Price Controls Are Bad

Economists often disagree. One subject on which there is near universal agreement is price controls. They’re bad. Price controls stifle innovation and punish consumers. In Washington D.C., a company called Uber has been offering upscale transport that competes directly with taxicabs. Uber says a new service they want to offer may well be outlawed tomorrow by the D.C. City Council:

On Independence Day, Uber announced a roll out of a lower cost service that we call UberX. A less expensive Uber option on an all-hybrid fleet. We’re pretty excited about it and think it’s a great idea for cities across the country. What some of you probably noticed is that there was no roll out of this service in the District. That is because, only days earlier, the DC City Council informed us that they intended to pass an amendment to the taxi modernization bill that would make it illegal for Uber to lower its prices or to offer a low cost service in any form.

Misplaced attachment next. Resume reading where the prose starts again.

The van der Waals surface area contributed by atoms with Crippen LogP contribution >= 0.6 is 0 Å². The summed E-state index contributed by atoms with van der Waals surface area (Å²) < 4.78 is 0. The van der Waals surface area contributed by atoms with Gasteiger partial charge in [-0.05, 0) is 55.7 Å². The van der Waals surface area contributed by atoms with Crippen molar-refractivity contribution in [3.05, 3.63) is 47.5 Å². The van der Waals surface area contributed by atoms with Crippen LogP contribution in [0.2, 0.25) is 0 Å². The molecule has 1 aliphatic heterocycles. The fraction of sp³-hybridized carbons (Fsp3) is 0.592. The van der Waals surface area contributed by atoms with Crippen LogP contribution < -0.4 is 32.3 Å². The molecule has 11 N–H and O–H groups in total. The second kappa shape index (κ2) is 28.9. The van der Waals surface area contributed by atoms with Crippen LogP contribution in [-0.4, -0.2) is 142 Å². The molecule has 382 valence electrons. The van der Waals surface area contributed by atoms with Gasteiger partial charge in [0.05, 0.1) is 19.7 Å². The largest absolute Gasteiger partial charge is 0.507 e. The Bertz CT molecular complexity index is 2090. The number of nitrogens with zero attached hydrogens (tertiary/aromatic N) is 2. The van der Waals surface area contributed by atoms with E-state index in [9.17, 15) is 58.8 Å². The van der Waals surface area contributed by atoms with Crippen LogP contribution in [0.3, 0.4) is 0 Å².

Uber claims the city council wants to force them to offer this new service at a minimum price of five times the price of a comparable taxicab ride. They’re calling this language the “Uber amendment.”

This kind of effort by local officials to protect incumbent businesses isn’t unprecedented. The Institute for Justice has done a great deal of work challenging exactly these kinds of price controls in other cities. I wouldn’t be surprised if they jump in here, as well.


The D.C. City Council may vote on the amendment tomorrow. Uber would like it if D.C. residents who care about competition in transportation services called their representatives.